2. Back in November, SBLC COPE was still an independent expenditure committee barred from coordinating directly with candidates. The group indirectly supported failed San Jose council candidate Jimmy Nguyen ($37,465), Santa Clara council candidates Debi Davis ($74,349.62) and John Mlnarik ($75,149), and El Camino hospital board candidates Dennis Chiu, Bill James Julia Miller ($44,441).

    Why would the South Bay Labor Council want to spend almost $150k on the Santa Clara council race?  What was so important about that race?

  3. Any word on who spent how much on the Alvarado Campaign? Are the Alvarado Campaign’s documents available on line yet?

    apologies to Spongebob and Patrick but, Josh, “your bias is showing.”

    • The South Bay Labor Council’s committee had not previously released any information about its spending in the race, which is why the story is new and worth reporting. But to answer your question, based on the most recently available numbers for spending by the Alvarado campaign ($279,142) and the independent committee that opposed Cindy Chavez ($124,687), the total spent on Alvarado’s behalf comes to $403,829. While that number is likely to climb higher, because the final two weeks of campaign activity were not accounted for in the latest campaign disclosure forms, it is unlikely to come anywhere close to the money spent supporting Chavez.

      In addition to spending by the three coordinated groups of the Chavez team (her campaign, SBLC’s COPE and the Democratic Central Committee’s UDC), which should account for more than $750,000, another $100,000 was spent by the independent expenditure committee “Silicon Valley Public Health and Safety Coalition for Chavez for Supervisor 2013, sponsored by government attorneys, nurses and public safety employee organizations.”

      So, taking these still unfinished numbers at face value, the Chavez camp was able to spend roughly double that of Alvarado and her backers. We were first to report who supported the Measure B campaign, and here you have details on the county supervisor race.

      Thanks for reading,

      JK

      • Thanks, the bias comment refers to the total number of Chavez related articles and the message they tend to convey vs the Alvarado related pieces. granted most if not all Chavez pieces mention Alvarado (both are relevant to each other) however the level of scrutiny devoted to Chavez vs Alvarado is just a little bit weighted.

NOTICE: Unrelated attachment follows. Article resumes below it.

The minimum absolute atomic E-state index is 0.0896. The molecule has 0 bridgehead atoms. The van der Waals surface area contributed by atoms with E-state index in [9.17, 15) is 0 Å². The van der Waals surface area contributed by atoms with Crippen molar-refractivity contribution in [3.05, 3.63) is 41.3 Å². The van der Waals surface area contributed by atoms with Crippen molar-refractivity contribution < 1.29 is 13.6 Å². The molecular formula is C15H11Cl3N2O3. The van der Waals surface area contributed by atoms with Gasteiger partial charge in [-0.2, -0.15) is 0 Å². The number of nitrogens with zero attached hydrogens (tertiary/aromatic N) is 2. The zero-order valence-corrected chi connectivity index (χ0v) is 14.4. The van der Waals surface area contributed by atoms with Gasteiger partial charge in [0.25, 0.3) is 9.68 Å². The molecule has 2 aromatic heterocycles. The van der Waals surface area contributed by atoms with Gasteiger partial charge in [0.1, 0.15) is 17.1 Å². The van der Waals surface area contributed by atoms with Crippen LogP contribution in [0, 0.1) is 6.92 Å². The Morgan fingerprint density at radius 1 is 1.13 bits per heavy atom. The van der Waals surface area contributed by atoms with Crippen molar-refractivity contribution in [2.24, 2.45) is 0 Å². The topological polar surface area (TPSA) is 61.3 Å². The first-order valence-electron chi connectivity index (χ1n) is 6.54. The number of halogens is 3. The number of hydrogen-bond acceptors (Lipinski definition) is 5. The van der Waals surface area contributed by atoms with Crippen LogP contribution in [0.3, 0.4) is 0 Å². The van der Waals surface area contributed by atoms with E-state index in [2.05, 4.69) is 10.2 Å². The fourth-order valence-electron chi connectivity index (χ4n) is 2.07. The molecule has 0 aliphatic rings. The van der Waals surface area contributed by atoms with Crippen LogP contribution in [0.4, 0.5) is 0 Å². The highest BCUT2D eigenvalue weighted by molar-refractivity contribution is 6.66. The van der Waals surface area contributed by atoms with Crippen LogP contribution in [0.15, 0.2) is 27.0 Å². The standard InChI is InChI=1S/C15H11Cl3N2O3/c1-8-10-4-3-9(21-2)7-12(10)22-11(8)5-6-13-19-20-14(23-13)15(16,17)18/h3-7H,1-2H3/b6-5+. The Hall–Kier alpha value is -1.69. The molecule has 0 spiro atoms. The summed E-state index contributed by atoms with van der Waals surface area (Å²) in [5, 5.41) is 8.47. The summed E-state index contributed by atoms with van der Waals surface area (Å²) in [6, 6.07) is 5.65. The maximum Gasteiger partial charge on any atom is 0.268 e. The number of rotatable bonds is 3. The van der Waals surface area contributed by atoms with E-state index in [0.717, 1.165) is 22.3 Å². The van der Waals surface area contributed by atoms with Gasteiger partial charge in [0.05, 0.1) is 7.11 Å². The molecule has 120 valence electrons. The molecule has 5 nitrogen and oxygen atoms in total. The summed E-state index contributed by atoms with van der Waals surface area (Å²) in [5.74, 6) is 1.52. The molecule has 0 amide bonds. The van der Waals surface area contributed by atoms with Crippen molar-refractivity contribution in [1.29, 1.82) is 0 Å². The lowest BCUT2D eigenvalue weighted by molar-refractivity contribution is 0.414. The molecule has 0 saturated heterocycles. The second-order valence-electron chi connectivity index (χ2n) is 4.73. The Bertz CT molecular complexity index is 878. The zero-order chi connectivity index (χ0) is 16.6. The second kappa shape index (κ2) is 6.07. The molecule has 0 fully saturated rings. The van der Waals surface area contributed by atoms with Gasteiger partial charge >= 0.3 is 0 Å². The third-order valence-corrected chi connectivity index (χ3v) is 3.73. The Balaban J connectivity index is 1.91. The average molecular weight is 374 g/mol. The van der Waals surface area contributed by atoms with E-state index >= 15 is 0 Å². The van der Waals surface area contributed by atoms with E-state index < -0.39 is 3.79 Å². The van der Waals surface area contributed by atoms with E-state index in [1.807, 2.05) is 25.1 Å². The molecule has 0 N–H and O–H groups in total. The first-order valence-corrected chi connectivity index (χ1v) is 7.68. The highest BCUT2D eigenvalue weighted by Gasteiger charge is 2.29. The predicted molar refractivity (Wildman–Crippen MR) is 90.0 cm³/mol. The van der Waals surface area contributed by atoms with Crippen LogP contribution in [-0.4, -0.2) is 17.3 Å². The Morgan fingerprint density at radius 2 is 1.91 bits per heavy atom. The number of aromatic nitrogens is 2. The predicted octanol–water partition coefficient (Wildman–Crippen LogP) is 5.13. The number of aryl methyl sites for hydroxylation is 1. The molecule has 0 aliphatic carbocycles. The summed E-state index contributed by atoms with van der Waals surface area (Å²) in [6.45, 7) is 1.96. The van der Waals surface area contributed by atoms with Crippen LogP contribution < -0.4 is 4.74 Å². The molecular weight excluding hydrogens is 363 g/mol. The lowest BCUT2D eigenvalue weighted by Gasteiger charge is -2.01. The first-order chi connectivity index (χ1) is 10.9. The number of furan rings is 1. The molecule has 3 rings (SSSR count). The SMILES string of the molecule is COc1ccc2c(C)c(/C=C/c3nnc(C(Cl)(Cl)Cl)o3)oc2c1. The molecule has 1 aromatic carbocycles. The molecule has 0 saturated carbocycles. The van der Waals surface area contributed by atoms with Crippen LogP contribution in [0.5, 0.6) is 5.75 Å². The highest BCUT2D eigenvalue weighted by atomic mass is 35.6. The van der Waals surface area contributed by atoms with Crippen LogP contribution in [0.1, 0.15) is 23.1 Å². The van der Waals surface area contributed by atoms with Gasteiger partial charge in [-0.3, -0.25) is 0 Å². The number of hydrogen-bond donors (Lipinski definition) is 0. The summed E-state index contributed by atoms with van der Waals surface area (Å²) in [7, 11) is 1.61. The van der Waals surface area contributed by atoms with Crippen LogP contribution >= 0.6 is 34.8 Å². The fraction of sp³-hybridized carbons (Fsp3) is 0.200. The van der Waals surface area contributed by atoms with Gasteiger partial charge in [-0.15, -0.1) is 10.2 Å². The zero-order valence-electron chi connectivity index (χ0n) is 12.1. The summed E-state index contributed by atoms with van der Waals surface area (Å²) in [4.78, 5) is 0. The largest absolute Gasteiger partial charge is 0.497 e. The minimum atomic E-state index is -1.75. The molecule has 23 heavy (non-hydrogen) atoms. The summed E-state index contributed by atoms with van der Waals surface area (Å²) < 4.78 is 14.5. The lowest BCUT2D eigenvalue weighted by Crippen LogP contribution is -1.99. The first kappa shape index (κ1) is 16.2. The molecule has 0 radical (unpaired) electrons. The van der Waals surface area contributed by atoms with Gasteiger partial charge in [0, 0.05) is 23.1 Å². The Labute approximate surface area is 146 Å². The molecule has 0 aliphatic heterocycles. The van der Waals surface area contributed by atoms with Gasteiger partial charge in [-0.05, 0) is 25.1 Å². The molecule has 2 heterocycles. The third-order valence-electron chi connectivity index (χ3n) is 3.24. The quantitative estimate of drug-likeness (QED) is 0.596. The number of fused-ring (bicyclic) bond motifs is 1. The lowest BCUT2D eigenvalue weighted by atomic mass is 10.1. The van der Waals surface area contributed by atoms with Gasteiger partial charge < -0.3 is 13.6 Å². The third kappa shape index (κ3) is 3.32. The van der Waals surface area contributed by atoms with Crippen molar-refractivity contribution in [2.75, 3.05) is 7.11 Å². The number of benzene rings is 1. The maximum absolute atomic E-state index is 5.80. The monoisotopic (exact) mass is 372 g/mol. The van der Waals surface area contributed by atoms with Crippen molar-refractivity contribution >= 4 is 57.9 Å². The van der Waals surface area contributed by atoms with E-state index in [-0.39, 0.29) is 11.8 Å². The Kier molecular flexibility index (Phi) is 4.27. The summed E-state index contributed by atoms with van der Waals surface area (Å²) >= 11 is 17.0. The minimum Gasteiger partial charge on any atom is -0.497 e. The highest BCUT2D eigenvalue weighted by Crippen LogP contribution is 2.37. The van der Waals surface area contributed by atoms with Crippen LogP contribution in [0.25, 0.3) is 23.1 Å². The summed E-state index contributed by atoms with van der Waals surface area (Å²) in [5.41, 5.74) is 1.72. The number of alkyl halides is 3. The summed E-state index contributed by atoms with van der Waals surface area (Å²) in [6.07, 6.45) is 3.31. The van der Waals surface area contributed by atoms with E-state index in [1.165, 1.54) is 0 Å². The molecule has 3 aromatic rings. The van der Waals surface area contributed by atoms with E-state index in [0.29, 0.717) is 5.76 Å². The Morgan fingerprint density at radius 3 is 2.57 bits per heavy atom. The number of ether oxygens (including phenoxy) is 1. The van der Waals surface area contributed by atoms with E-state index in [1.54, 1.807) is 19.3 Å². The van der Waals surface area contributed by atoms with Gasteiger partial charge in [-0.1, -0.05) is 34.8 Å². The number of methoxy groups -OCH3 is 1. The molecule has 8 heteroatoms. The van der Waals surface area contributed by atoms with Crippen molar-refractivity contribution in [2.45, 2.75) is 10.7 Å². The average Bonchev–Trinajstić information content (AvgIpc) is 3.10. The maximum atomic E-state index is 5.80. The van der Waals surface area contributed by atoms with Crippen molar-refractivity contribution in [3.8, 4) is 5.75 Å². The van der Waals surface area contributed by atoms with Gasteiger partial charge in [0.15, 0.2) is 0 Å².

Then again, Alvarado (in a vacuum) has little to evaluate and as a whole (her “connections, ” her husband, her mother – can you say “machine politics”) is a horse of different color…

        Maybe the point should be that Chavez overspent?

        Thanks for responding,
        The Meyer,

        • Are you insane … “machine politics” … Cindy Chavez is the definition of “machine politics.” Good lord Meyer Weed, I think your bias has unquestionably been showing in just about every post I’ve ever read on here and on the Merc website. We may as well just give you a Guy Fawkes mask and change your user name at this point.

          I mean, come on, of course Metro/SJInside/Josh have a bias, but Cindy is, by far, more deeply connected into the “machine” than even Teresa is. You have a woman whose campaign kicked off the resurgence of Labor as a significant force in SJ politics, who then used that power to add around 5-6 other Labor-backed politicians onto said council, culminating in the NorCal scandal and subsequent “Sunshine Reforms.” At which point she unsuccessfully ran for Mayor and became the head of Labor for a number of years, getting people like Shirakawa successfully re-elected. And then, she suddenly is available to run for the very office she worked so hard to fill, while also joining the board of the SCCDCC a few weeks before as an internally elected appointment, which just happens to be chaired by someone who worked for her in her Labor position.

          Not that the other side is so innocent either … but let’s be real.

          Welcome to the machine indeed … Santa Clara county and friends.

      • ” ($279,142) and the independent committee that opposed Cindy Chavez ($124,687), the total spent on Alvarado’s behalf comes to $403,829. While that number is likely to climb higher, because the final two weeks of campaign activity were not accounted for in the latest campaign disclosure forms, it is unlikely to come anywhere close to the money spent supporting Chavez”

          Really?  The numbers have been out for quite a while.  Chamber of commerce, business associations, DevCon, “independent Committee” comprised of currently serving City Councilmembers…etc…  Dirty money is still dirty money, no matter WHERE it comes from.